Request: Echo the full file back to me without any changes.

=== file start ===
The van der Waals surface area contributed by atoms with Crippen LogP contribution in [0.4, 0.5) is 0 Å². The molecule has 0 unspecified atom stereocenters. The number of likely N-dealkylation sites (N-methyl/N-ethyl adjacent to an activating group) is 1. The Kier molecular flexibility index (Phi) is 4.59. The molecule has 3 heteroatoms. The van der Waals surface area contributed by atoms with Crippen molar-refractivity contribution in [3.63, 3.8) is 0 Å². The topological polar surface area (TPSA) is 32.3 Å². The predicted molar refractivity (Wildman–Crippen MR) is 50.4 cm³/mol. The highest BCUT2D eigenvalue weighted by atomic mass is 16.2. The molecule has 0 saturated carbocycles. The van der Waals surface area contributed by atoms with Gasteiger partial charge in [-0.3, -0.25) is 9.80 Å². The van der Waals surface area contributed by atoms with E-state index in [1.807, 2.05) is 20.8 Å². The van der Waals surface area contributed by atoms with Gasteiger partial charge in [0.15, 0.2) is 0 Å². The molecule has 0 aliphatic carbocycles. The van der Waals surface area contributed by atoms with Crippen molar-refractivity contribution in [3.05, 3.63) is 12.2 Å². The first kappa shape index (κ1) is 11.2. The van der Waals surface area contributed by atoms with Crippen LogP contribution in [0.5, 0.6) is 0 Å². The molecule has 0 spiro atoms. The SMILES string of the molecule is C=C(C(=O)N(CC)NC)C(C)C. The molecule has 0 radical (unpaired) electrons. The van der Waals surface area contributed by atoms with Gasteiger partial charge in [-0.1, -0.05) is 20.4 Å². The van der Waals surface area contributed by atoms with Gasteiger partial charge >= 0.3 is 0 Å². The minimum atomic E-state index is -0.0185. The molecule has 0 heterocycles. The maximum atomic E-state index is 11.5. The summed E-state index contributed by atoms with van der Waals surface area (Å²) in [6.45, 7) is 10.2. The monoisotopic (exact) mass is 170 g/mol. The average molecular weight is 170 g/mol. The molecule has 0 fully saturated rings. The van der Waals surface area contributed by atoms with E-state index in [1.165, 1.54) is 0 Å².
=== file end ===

The van der Waals surface area contributed by atoms with Crippen LogP contribution in [0.4, 0.5) is 0 Å². The molecule has 0 unspecified atom stereocenters. The number of likely N-dealkylation sites (N-methyl/N-ethyl adjacent to an activating group) is 1. The Kier molecular flexibility index (Phi) is 4.59. The molecule has 3 heteroatoms. The van der Waals surface area contributed by atoms with Crippen molar-refractivity contribution in [3.63, 3.8) is 0 Å². The topological polar surface area (TPSA) is 32.3 Å². The predicted molar refractivity (Wildman–Crippen MR) is 50.4 cm³/mol. The highest BCUT2D eigenvalue weighted by atomic mass is 16.2. The molecule has 0 saturated carbocycles. The van der Waals surface area contributed by atoms with Gasteiger partial charge in [-0.3, -0.25) is 9.80 Å². The van der Waals surface area contributed by atoms with E-state index in [1.807, 2.05) is 20.8 Å². The van der Waals surface area contributed by atoms with Gasteiger partial charge in [0.15, 0.2) is 0 Å². The molecule has 0 aliphatic carbocycles. The van der Waals surface area contributed by atoms with Crippen molar-refractivity contribution in [3.05, 3.63) is 12.2 Å². The first kappa shape index (κ1) is 11.2. The van der Waals surface area contributed by atoms with Crippen LogP contribution in [0.5, 0.6) is 0 Å². The molecule has 0 spiro atoms. The SMILES string of the molecule is C=C(C(=O)N(CC)NC)C(C)C. The molecule has 0 radical (unpaired) electrons. The van der Waals surface area contributed by atoms with Gasteiger partial charge in [-0.1, -0.05) is 20.4 Å². The van der Waals surface area contributed by atoms with Gasteiger partial charge >= 0.3 is 0 Å². The minimum atomic E-state index is -0.0185. The molecule has 0 heterocycles. The maximum atomic E-state index is 11.5. The summed E-state index contributed by atoms with van der Waals surface area (Å²) in [6.45, 7) is 10.2. The monoisotopic (exact) mass is 170 g/mol. The average molecular weight is 170 g/mol. The molecule has 0 fully saturated rings. The van der Waals surface area contributed by atoms with E-state index in [1.165, 1.54) is 0 Å².